Most of Christianity believes humans go to heaven or hell after death, but is this so? This belief does not originate in the Bible—and in fact, the Bible reveals a very different Christian destiny.
Before going on a trip, it is a good idea to have a destination in mind, and so it is with Christianity. Just where do true Christians go after they die? What is their reward? Where is their reward?
Throughout its recent history, the "born again" or "begotten again" doctrine has time and again been a point of controversy in the church of God. Clearly an important principle, it is the subject of Jesus' first discourse in the book of John, a gospel made. . .
John Reid, asking what Jesus Christ is going to have to change before He begins to rule, maintains that cultural systems and belief systems contrary to God's way of life will not dissolve or break apart easily, but will require a rod of iron to break the p. . .
Jesus Christ came to this earth with a message of salvation, which the Bible calls 'the gospel of the Kingdom of God.' John Ritenbaugh, in setting up the final article in the series, describes just what Christ's gospel is and its relationship to Christian . . .
In Christ, our earthly citizenships are essentially inconsequential. Paul writes in Philippians 3:19 about the enemies of Christ who "set their minds on earthly things" or "side with earthly things." One area in which we can evaluate how much our heavenly . . .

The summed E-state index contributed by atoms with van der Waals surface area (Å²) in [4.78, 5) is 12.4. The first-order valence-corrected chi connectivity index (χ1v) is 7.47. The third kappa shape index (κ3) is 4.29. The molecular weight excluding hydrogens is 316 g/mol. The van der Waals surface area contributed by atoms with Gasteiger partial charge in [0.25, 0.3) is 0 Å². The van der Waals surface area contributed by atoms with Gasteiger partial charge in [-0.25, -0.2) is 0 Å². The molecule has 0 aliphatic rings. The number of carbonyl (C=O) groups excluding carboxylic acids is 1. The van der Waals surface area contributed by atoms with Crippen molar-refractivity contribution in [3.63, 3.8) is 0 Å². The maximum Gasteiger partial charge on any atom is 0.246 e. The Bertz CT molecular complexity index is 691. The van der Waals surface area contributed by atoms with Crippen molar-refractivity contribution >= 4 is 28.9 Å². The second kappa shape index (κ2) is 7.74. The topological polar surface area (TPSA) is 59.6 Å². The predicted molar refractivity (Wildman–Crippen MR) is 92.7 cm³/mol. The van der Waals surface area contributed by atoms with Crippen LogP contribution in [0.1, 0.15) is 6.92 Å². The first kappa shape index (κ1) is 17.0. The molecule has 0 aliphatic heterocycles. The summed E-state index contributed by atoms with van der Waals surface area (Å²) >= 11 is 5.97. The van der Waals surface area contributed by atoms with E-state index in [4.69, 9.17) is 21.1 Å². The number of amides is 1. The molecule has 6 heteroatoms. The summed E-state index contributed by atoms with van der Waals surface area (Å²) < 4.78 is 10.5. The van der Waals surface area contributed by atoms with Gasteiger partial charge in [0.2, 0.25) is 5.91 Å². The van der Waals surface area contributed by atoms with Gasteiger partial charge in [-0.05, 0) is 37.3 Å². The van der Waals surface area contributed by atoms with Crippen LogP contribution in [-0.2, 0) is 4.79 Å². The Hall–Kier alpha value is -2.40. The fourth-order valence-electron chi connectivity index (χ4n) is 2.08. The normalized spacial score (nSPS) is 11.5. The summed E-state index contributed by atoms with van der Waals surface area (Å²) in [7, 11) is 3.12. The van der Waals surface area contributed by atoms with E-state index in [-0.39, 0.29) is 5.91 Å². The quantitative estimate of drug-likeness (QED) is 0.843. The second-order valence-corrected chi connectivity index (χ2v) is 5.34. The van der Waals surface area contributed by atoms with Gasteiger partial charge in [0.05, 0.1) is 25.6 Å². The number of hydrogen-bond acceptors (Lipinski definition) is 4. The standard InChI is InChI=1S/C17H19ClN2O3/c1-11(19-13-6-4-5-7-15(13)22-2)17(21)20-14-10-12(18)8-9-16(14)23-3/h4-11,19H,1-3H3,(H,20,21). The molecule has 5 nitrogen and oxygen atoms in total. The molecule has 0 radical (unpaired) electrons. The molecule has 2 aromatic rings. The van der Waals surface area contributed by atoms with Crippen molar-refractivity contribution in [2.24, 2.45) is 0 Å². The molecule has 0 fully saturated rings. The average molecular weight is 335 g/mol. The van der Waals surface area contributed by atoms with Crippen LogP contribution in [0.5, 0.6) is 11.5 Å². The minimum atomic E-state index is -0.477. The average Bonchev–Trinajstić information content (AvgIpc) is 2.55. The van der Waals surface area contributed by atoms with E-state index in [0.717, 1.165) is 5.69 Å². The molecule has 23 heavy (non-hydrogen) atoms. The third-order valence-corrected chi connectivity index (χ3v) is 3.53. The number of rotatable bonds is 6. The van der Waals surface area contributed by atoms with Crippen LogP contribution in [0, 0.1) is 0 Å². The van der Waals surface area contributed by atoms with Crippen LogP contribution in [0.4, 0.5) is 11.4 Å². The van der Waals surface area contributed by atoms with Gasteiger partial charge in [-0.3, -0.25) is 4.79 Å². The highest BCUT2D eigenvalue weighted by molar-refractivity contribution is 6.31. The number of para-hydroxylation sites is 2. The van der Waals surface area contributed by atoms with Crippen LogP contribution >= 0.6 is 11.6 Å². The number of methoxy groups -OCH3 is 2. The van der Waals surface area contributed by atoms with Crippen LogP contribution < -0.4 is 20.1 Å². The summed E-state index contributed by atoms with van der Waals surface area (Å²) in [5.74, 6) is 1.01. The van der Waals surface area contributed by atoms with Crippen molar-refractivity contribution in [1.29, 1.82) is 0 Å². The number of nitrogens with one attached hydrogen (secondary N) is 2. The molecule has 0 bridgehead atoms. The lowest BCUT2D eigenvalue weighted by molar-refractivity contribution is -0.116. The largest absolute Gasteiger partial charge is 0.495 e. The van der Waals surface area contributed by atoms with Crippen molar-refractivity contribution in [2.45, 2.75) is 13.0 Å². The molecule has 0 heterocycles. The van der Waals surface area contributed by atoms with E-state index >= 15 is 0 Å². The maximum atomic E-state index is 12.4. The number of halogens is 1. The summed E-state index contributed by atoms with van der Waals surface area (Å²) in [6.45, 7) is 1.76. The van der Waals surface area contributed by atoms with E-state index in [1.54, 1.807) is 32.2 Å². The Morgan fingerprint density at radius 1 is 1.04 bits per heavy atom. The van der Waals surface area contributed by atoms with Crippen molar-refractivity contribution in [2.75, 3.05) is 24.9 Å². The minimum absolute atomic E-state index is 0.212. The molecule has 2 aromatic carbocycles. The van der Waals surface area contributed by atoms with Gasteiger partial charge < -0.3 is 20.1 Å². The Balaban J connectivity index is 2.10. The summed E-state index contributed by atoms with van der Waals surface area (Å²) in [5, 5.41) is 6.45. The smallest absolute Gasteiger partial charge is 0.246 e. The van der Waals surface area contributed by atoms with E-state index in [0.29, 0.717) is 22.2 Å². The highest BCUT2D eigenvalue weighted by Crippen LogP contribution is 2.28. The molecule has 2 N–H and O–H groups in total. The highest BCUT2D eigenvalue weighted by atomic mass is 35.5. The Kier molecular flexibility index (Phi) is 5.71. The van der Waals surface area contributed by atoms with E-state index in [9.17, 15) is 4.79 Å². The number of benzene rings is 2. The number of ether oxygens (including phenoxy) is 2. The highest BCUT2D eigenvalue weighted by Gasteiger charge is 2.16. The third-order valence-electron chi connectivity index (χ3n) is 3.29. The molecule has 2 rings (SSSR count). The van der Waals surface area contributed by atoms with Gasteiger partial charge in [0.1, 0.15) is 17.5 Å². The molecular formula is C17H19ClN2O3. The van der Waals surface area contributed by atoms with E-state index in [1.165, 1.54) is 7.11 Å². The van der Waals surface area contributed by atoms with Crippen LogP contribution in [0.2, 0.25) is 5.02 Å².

John Ritenbaugh examines the serious and devastating ramifications of the doctrinal changes made by the misguided leaders of the Worldwide Church of God. This pernicious incremental package of changes totally destroyed the vision of God's true purpose for . . .
John Ritenbaugh, after going through the history of Israel's incremental rejection of God's authority and putting themselves under the yoke of Satan's political system, asserts that God is establishing a spiritual kingdom from the dynasty of David, having . . .
Christ's command to seek first the Kingdom of God is in the midst of an admonition not to worry or take anxious thought, but instead to calmly set priorities. Seeking after righteousness is not necessarily synonymous with searching, but is instead an activ. . .